4) Know Your Role
The cook. The tech guy/gal. The planner. The cleaner. The mood lightener.
These are just a few examples of spots to fill on your team. Every person in any relationship has a role in it. They all have their part to play. They have their place to add value and contribute. You can’t be good at everything, but there is something you are inherently good at and enjoy. Roll with that! I know I can’t tune my bow to save my life of me, but I can cook up a storm and plan out meals since I do that for a living anyway. That’s one small way that lets me feel like more of the team and add some sort of value to the relationship. Take a few minutes to ponder where you fit into your current hunting relationships, and where your partners fit in, and where they contribute, too. You may just have a newfound appreciation for what they bring to the table. The moral of the story is: don’t sit on your skill set, whatever that may be. Adding value is important to any relationship. Understanding and appreciating the value your partners contribute maybe even more important.
5) Push Yourself
Pushing yourself will naturally push others around you, whether they like it or not. I’m not just talking about the physical aspects, I’m talking about any and every aspect of your hunting game. You owe it to your hunting partners to put in 100% effort when it comes to the hunt and in learning how to be the best hunter you can be. Or not. (But if we are hunting together…you should.)
Honestly, you’ve got to manage expectations with this one and figure out who you are as a hunter first. Just like other relationships in life, you are responsible for your own happiness and growth…not anyone else’s. Pushing yourself to be the best version of yourself as a hunter will not only help push your partners, it will also help push out those who are not willing to put in the same effort.
I’m not talking about having to run ultra-marathons in the desert (though if that’s your version of pushing, Good on Ya’.) I’m talking about continuous improvement. Being a better version of yourself never hurt anybody, that’s for sure.
6) Be Selfless
Relationships take sacrifice. I know I’m starting to sound like the hunting version of Dr. Phil here, but it’s true. You’re not always going to be the shooter on your elk hunt. You’re going to have to give up some evenings to help track or help process an animal and share in the celebrations. Maybe it’s giving up a hunt to let your unlucky partner sit in a more active stand or filming over the shoulder on your partners’ dream hunt. It’s about being the first one they call when an arrow is cut loose…and being the first one to show up. Every relationship is all about how you show up. Selflessness is the ultimate way to show up for any partner.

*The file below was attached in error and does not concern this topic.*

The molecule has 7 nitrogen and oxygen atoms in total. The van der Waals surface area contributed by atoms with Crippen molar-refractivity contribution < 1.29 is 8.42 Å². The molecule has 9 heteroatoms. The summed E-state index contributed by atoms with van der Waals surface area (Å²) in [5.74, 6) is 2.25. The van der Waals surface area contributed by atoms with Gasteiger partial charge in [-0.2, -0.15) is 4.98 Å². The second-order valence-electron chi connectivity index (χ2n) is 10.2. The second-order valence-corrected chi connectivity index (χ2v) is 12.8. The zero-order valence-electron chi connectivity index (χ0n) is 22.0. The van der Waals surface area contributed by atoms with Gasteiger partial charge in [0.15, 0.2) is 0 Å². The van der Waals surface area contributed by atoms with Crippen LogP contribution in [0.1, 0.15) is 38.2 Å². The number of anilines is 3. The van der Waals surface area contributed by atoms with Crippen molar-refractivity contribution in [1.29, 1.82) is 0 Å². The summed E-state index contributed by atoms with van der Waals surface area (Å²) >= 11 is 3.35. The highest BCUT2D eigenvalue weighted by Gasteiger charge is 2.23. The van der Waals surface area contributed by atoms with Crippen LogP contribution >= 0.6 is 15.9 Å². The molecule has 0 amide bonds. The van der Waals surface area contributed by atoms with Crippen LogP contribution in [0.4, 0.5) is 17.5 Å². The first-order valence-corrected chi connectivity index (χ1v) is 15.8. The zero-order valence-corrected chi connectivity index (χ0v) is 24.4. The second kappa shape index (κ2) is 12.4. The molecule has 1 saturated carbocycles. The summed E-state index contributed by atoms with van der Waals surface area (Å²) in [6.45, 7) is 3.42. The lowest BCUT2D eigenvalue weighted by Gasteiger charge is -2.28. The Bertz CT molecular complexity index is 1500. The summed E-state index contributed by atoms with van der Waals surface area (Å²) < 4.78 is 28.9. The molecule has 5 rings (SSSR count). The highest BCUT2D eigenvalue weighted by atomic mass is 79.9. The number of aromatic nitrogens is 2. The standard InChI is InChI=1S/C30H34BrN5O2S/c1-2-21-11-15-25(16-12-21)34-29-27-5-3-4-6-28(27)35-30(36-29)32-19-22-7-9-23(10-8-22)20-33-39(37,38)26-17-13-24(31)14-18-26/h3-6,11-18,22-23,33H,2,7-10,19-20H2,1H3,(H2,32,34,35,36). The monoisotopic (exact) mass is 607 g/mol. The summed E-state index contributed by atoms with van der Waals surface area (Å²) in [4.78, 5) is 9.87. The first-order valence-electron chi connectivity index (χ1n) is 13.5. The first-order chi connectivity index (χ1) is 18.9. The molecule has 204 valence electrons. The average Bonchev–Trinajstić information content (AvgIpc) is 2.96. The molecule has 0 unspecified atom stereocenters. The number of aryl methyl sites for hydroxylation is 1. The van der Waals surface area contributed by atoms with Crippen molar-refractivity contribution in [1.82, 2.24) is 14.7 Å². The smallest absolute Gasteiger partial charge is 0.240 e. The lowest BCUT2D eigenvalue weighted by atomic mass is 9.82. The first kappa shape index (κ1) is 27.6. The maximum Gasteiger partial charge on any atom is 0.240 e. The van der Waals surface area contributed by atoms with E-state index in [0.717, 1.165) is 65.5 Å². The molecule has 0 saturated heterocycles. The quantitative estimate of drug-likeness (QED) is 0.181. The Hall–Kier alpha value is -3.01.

(Imagine this in the “David Attenborough voice”)
“Usually a solitary being, relationships are found to pose a difficult challenge for the majestic hunter.”
I wouldn’t say that hunters give off the vibe of being great communicators and “Chatty Cathys,” yet being able to openly and clearly communicate with your hunting buddies is a necessary and often overlooked attribute of the hunting buddy relationship. Being able to communicate your needs, wants and expectations serves you well in your home, at work and in the field.
Every single relationship in your life relies on consistent communication. My hunting buddies and I don’t even need to use words to communicate in the field anymore. Eye contact, some hand signals and years of verbal communication have led to this point. We already know what each other is thinking, what role we play in the group, and we can move from communication to action quickly and efficiently. That’s the direct positive influence good communication has had on our hunting, but it’s also had a positive influence on our day-to-day lives. I think that in general, men have a hard time communicating. Having a group of guys whom I feel comfortable being open and honest with is an important outlet. I think everyone needs that.
Man has hunted in groups since the beginning of time. Out of necessity and survival, we are predisposed to do this hunting thing as a group. Taking down a woolly mammoth is not a one-man operation, and neither is breaking down a moose 10 miles from the truck. It’s in our blood to share these experiences with a chosen few. So, choose your tribe wisely.